Connect with us

China Media

Chinese Tennis Star Peng Shuai Attends Fila Kids Junior Tennis Finals

Peng Shuai shows up at the Fila Kids Junior Tennis Challenge Finals in Beijing.

Published

on

Chinese tennis player Peng Shuai (彭帅) has ‘reappeared’ on Chinese social media for the first time her post of November 2nd (link) sent shockwaves across social media before it was taken offline.

Although her Weibo account has no new posts and searches for her name still do not come up with any recent content, Peng attended the Junior Tennis Challenge Grand Finals event while keeping a relatively low profile. Photos of Peng Shuai attending the Beijing event were shared by various accounts, including that of China Open (@中网ChinaOpen).

The Junior Tennis Finals are meant to cultivate Chinese tennis talent.

The event that Peng attended is the Diamond Cup Junior Tennis Challenge, which is meant for the 6-12 age group.

Peng’s appearance is noteworthy; over the past two weeks, international concerns have grown over the whereabouts of the Chinese tennis star. Famous tennis players including Naomi Osaka and Serena Williams used the hashtag #WhereIsPengShuai in joining the calls to locate the “missing” Chinese tennis player Peng Shuai.

Peng had not been seen or heard from publicly she described the affair she allegedly had with former vice-premier Zhang Gaoli (张高丽) in her November 2nd Weibo post, in which she also claimed that Zhang once forced her into having sex.

While the issue was completely silenced in Chinese (social) media, the English-language state media outlet CGTN did address the commotion on Twitter on November 17, when they shared a screenshot of an email allegedly sent by Peng to WTA Chairman Steve Simon, saying she was not missing and not unsafe.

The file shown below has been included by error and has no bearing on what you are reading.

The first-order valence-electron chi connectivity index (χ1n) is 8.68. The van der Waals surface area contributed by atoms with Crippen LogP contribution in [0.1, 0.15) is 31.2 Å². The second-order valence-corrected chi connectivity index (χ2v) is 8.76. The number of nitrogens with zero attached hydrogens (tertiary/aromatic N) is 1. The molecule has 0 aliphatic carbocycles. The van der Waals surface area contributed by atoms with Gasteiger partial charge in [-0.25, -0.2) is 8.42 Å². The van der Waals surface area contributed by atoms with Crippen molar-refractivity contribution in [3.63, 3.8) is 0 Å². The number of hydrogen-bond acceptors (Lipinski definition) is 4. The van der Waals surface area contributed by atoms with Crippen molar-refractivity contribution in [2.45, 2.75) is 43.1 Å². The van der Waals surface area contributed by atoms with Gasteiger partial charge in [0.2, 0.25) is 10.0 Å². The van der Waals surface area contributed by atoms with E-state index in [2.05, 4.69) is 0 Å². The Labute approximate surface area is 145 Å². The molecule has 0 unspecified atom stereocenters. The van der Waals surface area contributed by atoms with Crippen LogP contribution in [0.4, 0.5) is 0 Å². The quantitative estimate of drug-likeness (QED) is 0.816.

While many people still raised their concerns on Twitter and a White House spokesperson even said the Biden administration was ‘deeply concerned’ about the reports alleging that Peng Shuai had gone missing, photos of Peng Shuai in her home showed up on Friday (November 19th), posted on Twitter by Chinese journalist
Shen Shiwei (沈诗伟) claiming the tennis star posted them on her WeChat moments.

One day later, a video was also shared on Twitter by Shen, showing Peng having dinner and having conversations in which it was clearly indicated that the date was November 20, 2021.

Later, news came out that Peng also attended the Junior Tennis Finals during the weekend. After the email, the home pics, and the dinner, this was the fourth time news of Peng’s whereabouts made its rounds on Twitter, but it was the very first time in 19 days that she ‘reappeared’ in mainland China’s online media spheres.

“A familiar face came to the Diamond Cup,” one comment said, with others writing “long time no see” and “she showed her face!”

“She lost a lot of weight,” others said, not explicitly mentioning Peng Shuai’s name.

Some commenters just expressed they were happy to see the tennis champion “doing well” and being “safe and sound.”

By Manya Koetse

Spotted a mistake or want to add something? Please let us know in comments below or email us. First-time commenters, please be patient – we will have to manually approve your comment before it appears.

©2021 Whatsonweibo. All rights reserved. Do not reproduce our content without permission – you can contact us at info@whatsonweibo.com.

Manya Koetse is the editor-in-chief of www.whatsonweibo.com. She is a writer and consultant (Sinologist, MPhil) on social trends in China, with a focus on social media and digital developments, popular culture, and gender issues. Contact at manya@whatsonweibo.com, or follow on Twitter.

Continue Reading
3 Comments

3 Comments

  1. Hugh

    November 21, 2021 at 9:37 pm

    The CCP have intimidated this young woman who had the guts to say what the fascists are doing. Shame on the CCP.

  2. freePengShuai

    December 19, 2021 at 5:19 pm

    She is alive and that’s all… She is clearly not well and being held as prisoner!

  3. anon

    January 3, 2022 at 3:54 am

    She’s being used as a pawn by china haters to sabotage the Beijing Olympics and used to manipulate athletes to boycott the games. The outrage about her lack of safety reeks of crocodile tears while ignoring so many victims of sex crimes in other countries.

Leave a Reply

Your email address will not be published. Required fields are marked *